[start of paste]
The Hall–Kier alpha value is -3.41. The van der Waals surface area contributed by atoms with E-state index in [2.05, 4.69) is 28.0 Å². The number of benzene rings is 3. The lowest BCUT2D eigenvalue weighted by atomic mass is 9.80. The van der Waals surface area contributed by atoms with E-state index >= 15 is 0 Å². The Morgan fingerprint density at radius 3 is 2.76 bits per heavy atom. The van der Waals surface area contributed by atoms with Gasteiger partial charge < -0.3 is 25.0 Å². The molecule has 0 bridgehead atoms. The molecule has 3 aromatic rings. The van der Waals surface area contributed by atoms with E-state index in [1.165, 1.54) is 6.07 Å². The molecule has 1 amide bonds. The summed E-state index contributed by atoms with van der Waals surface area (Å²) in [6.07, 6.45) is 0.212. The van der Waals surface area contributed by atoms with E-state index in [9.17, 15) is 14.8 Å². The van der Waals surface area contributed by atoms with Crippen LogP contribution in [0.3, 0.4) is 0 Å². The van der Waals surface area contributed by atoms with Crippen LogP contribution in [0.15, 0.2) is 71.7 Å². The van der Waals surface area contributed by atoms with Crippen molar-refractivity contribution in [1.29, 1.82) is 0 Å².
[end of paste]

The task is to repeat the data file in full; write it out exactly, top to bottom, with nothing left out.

The Hall–Kier alpha value is -3.41. The van der Waals surface area contributed by atoms with E-state index in [2.05, 4.69) is 28.0 Å². The number of benzene rings is 3. The lowest BCUT2D eigenvalue weighted by atomic mass is 9.80. The van der Waals surface area contributed by atoms with E-state index >= 15 is 0 Å². The Morgan fingerprint density at radius 3 is 2.76 bits per heavy atom. The van der Waals surface area contributed by atoms with Gasteiger partial charge < -0.3 is 25.0 Å². The molecule has 0 bridgehead atoms. The molecule has 3 aromatic rings. The van der Waals surface area contributed by atoms with E-state index in [1.165, 1.54) is 6.07 Å². The molecule has 1 amide bonds. The summed E-state index contributed by atoms with van der Waals surface area (Å²) in [6.07, 6.45) is 0.212. The van der Waals surface area contributed by atoms with E-state index in [9.17, 15) is 14.8 Å². The van der Waals surface area contributed by atoms with Crippen LogP contribution in [0.3, 0.4) is 0 Å². The van der Waals surface area contributed by atoms with Crippen LogP contribution in [0.15, 0.2) is 71.7 Å². The van der Waals surface area contributed by atoms with Crippen molar-refractivity contribution in [1.29, 1.82) is 0 Å².